Guest Column: Three Books You Need To Read By Gloom’s Bill Calomiris

Lead singer of blackened death metal band offers up some tomes to pass the time



In our undying efforts to bring you engaging columns you won’t find anywhere else, we’ve reached out to the metal world seeking submissions for a new subject: Three amazing books you have to pick up and devour.

Seeing as you read this blog everyday, we went out on a limb and assumed you’d maybe want to get some decent book suggestions from some of your favorite bands, too. So today, we continue this series on rad, must-reads with an entry written by Gloom’s Bill Calomiris, a recent guest on our podcast.

Since I was a kid, I’ve always been a bit obsessed with ancient cultures, warfare and archaeology (I watched “Indiana Jones” a few too many times). The following three books are all works of historical fiction I’ve really enjoyed; hopefully you do too!

“Gates of Fire” by Steven Pressfield
Like most Americans, I’m a mutt: ½ Greek and ½ German. My Greek ancestry has its roots on the island Naxos and a small village in Sparta called Vordonia. As any Greek-American will tell you, there’s no way to escape dinner table history lessons and, in my case, stories about King Leonidas and the 300 Spartans who kept the entire Persian army at bay in order to buy the rest of Greece enough time to ready their forces. My dad gave me this book in high school and I read it every few years.

It’s a brutal and historically accurate (…as accurate as you can get, a few thousand years ex post facto) accounting of Spartan training and the actual battle of Thermopylae told through the eyes of the sole survivor. This isn’t dry history, mind you — this is the most intense, bloody and realistic depiction of ancient battle you could ever lay your hands on.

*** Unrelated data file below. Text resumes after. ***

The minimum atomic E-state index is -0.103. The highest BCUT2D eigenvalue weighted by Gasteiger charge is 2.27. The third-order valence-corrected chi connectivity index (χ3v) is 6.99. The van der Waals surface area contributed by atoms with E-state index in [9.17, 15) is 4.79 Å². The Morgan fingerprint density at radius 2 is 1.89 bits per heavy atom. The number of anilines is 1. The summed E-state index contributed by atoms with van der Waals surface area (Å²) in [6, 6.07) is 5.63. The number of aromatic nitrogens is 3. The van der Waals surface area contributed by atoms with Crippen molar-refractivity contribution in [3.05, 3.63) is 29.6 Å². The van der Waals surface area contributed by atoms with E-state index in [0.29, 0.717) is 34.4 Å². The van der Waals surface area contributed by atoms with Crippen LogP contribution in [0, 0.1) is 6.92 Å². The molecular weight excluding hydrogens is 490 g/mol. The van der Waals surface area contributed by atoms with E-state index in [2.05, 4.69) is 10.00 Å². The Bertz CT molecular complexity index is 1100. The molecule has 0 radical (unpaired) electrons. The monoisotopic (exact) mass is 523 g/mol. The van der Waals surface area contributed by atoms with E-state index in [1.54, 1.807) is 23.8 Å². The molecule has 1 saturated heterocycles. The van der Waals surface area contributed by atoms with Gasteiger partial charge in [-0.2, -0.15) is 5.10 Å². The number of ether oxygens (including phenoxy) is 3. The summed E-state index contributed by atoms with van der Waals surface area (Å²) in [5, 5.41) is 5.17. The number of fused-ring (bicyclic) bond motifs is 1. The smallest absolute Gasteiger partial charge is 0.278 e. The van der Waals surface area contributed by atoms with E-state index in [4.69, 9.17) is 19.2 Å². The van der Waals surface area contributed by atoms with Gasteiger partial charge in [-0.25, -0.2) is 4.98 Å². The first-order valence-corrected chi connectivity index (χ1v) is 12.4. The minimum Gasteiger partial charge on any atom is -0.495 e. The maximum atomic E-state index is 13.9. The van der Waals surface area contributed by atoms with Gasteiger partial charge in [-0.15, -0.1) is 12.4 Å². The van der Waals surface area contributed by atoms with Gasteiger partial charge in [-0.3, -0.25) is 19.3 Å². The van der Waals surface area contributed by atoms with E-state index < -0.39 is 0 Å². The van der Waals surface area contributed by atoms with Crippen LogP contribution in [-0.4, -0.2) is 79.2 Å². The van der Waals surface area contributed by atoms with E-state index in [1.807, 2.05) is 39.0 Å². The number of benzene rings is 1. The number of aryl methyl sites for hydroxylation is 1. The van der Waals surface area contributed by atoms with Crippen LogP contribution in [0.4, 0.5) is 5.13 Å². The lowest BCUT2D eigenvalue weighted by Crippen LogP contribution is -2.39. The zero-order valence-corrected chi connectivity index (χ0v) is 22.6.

If you liked the movie “300,” READ THIS BOOK! No glistening abs, no stylized blood spatters — only the stark and glorious reality of hacking your way through an ancient Spartan battlefield: guts spilling, terror-piss, the blood curdling screams of Persian men cut short as their limbs, heads and hearts are sliced open and disarticulated by the mighty Spartan xyphos and spear-wielding phalanx. The Spartans had no mercy and neither did Steven Pressfield when he wrote “Gates of Fire.”

“Caligula” by Douglas Jackson
I’m a pretty huge fanboy of the “History of Rome” podcast by Mike Duncan, so this next book was an easy one for me to get into: it’s the story of a slave who ended up in the court of the Emperor Caligula. In case you don’t already know, Caligula was the most hated and feared of all Roman Emperors. He’s infamous for his executions, torture, incest, self-indulgences and the general havoc he wreaked upon the empire he had at his fingertips.

As far as I can tell, all the details are there: how the Romans lived, how they died, what life as a gladiator in the Coliseum was like and how, why and by whom Caligula was murdered. The emperor himself is described in great detail as is his family and unappetizing taste for the macabre. This book is full of blood, carnage, political intrigue, scandal and moral quandaries. I finished it a few weeks ago and immediately picked up the second in his trilogy entitled “Claudius: Emperor of Rome, Conqueror of Britain.” Both are great reads!

“Thunderhead” by Douglas Preston and Lincoln Child
If you like “Indiana Jones,” this novel will definitely appeal to you and have you hooked from the beginning! The Anasazi, an ancient and mysterious civilization localized in America’s Southwest, famous for their cave cities, still have a few tricks up their sleeves.

Basically, it’s a mystery/thriller/action that revolves around dark magic, murder and ancient traditions. I don’t want to give too much away in case someone decides to pick it up, but let’s just say that the story involves a treasure map, a lost city, the dark arts and the mass extinction of a civilization. Still need something else to get hooked on? OK, fine… there’s some sex mixed in there too.

While all these books definitely make me nostalgic for the ancient world, they also make me appreciate the world we live in today. Life was so brutal back in the day!… and not the Dying Fetus or Suffo kind of ‘br00tal,’ but bloody, messy and downright dangerous.

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